Library merger on the cards

SUFFOLK’S library administration is set to be partially merged with the service from other counties, it has emerged.

The county council is looking to merge its book purchasing and distribution services with those in Essex and Cambridgeshire, and the two Essex unitary authorities of Thurrock and Southend.

While the county council would retain its own library service, this could eventually wither away with the purchase and distribution of titles handled on a regional basis and individual libraries run by community groups.

Members of the union Unison have been consulted about the proposals – and are concerned about the impact on jobs at the heart of the county’s library service.

The future of individual libraries is under review as Suffolk is taking part in a Government pilot study looking at how the service can be reformed.

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It has already been revealed that the county council is hoping to persuade community groups to take over the running of individual libraries – although an internal report warns there are serious risks with reforming the service.

Head of the library service Roger McMaster said the proposed changes were part of the “Spine Project” that staff at the county council have been looking at for several months with the aim of reducing costs. “This is not a total merger but we would be linking up with other authorities to purchase books and help to distribute them,” he said.

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While Mr McMaster is looking at ways of streamlining the purchase and distribution of material for libraries he has also produced a report which looks at two options for the future operation of the county’s libraries.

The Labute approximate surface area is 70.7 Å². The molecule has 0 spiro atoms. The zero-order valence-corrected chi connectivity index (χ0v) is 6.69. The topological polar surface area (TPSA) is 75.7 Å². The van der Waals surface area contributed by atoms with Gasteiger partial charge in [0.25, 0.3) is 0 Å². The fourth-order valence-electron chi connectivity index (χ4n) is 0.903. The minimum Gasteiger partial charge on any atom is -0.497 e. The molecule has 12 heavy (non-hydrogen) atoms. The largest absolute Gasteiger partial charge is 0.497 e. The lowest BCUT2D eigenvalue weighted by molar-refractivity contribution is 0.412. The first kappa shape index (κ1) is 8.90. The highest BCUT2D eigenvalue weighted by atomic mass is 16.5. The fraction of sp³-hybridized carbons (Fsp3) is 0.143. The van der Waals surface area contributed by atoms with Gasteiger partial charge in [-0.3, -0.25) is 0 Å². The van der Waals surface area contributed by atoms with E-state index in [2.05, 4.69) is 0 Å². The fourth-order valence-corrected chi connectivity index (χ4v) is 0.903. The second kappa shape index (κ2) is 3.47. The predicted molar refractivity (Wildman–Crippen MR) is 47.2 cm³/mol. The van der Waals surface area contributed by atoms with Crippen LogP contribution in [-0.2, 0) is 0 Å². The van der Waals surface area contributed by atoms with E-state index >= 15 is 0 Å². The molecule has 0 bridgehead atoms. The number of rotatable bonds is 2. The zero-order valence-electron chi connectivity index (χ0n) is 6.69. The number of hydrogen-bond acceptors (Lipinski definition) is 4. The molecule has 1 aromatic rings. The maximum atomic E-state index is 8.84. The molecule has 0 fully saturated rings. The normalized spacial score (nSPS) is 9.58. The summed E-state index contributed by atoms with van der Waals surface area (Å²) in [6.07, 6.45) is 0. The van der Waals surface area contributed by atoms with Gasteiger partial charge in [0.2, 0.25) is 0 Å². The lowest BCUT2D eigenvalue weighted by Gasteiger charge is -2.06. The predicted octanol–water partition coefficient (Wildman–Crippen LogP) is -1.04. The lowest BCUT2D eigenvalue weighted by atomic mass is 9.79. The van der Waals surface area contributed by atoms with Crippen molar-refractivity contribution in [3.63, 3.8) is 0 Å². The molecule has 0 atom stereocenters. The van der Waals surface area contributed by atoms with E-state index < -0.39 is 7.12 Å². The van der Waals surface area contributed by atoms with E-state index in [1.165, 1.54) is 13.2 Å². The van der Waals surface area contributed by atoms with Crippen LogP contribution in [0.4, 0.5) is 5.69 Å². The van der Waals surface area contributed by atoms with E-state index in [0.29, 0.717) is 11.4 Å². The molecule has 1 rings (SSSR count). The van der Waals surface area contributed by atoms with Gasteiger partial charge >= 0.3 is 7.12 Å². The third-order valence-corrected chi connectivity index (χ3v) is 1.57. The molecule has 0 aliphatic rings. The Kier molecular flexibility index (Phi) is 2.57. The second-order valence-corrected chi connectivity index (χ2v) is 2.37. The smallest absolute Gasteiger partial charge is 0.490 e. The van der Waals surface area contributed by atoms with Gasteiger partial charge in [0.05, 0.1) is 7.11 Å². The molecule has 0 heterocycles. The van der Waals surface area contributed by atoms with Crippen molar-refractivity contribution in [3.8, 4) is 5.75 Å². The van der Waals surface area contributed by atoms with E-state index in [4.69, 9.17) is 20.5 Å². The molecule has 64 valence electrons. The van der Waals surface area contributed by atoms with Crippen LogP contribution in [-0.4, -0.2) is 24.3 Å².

One involves creating a trust – or a “community interest company” – to run all the libraries independently of the county council. The other would hand over libraries to local groups such as parish councils or community organisations. The report says that setting up a trust could lead to savings for the county council of between �400,000 and �500,000 a year.

A Unison spokeswoman said: “The news of the stock control moving away from Suffolk shows just how vulnerable the whole of the local library service is. It looks and feels like the first step to creating a regional library service, moving away from local people and accountability.

“At the same time this is happening, Suffolk County Council has said it plans to ‘divest’ – in other words get rid of – our local libraries from being county council-run to being run by each and every local community volunteer group.

“These moves amount to an attack from all sides on the quality, service and local expertise we expect and want from our local libraries and on the staff who work there.”

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